Big Bend wildfire mostly contained

Big Bend wildfire mostly contained

16 May 2017

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USA – Fire crews have mostly isolated a wildfire at the center of Big Bend National Park, preventing the blaze from spreading upward from the brushy desert into the Chisos Mountains.

At least 60 percent of the perimeter of the roughly 1,000-acre fire had been contained as of Tuesday, National Park Service public information officer Jennette Jurado said. The fire broke out in the desert scrub of lower Juniper Canyon on Sunday, likely caused by a lightning strike.

“It seems like the acreage is holding but there is still some heat in the area,” Jurado said, adding that the park is still a red flag warning for fire risk.

While the so-called Crown Mountain Fire never directly threatened the popular Chisos Basin campground, lodge and visitors’ center, the area was closed to tourists so fire crews could use the basin as a staging area, Jurado said. It remained closed as of Tuesday afternoon, though other parts of the 1,200-square-mile park are still open.

“It was not because the basin was under immediate threat,” Jurado said. “That was a lot of the public fear, that the basin was immediately in peril.”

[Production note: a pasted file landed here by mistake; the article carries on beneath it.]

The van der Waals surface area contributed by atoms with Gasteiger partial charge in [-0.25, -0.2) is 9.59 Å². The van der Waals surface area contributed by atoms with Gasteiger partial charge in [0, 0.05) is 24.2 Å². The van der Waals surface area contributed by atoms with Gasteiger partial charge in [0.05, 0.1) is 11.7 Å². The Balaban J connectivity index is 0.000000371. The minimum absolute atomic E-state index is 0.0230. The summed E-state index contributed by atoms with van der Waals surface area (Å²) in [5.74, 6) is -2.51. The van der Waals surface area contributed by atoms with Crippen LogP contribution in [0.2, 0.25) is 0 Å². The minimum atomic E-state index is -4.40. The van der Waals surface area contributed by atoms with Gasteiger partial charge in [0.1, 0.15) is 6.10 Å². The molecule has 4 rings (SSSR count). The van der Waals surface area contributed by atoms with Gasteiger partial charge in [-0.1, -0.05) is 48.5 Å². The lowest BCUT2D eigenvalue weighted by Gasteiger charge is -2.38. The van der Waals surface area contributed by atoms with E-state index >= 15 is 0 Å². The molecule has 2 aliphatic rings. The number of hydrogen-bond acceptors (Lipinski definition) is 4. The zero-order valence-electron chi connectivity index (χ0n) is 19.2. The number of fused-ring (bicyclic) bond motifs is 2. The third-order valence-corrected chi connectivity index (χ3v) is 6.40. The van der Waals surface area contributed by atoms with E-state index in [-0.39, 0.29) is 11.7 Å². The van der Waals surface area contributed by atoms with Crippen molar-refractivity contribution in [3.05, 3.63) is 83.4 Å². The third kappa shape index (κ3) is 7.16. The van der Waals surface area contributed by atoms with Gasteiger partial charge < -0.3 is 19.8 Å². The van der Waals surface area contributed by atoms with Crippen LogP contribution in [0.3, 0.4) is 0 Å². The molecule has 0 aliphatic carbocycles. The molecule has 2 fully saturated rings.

Big Bend personnel first responded to the blaze after reports of smoke drifting up from Juniper Canyon, Jurado said. They were later joined by federal fire crews from New Mexico, as well as Los Diablos, a firefighting crew made up of Mexican nationals who live in small villages across the Rio Grande from the park.

They were also joined by a helicopter crew that surveyed the blaze and dropped water from above, Jurado said.

Wildfire is a natural part of the ecosystem in Big Bend, helping to break down dead or diseased trees, brush and vegetation and enriching the soil, according to the NPS.

Fuels in Juniper Canyon had built up over decades, Jurado said. In her 11 years at the park, the area has never burned.

By midday Tuesday, crews were focused on extinguishing burning material around the fire’s perimeter, Jurado said. The process is known as “mop up”.

“This fire is definitely being managed as a resource benefit burn,” she said.

With an influx of manpower in the park, some firefighters were working on removing excess brush and vegetation in the Chisos Basin to reduce future fire risk, she said.

The High Chisos trails, the Outer Mountain Loop and the Pine and Juniper Canyon roads remained closed Tuesday.

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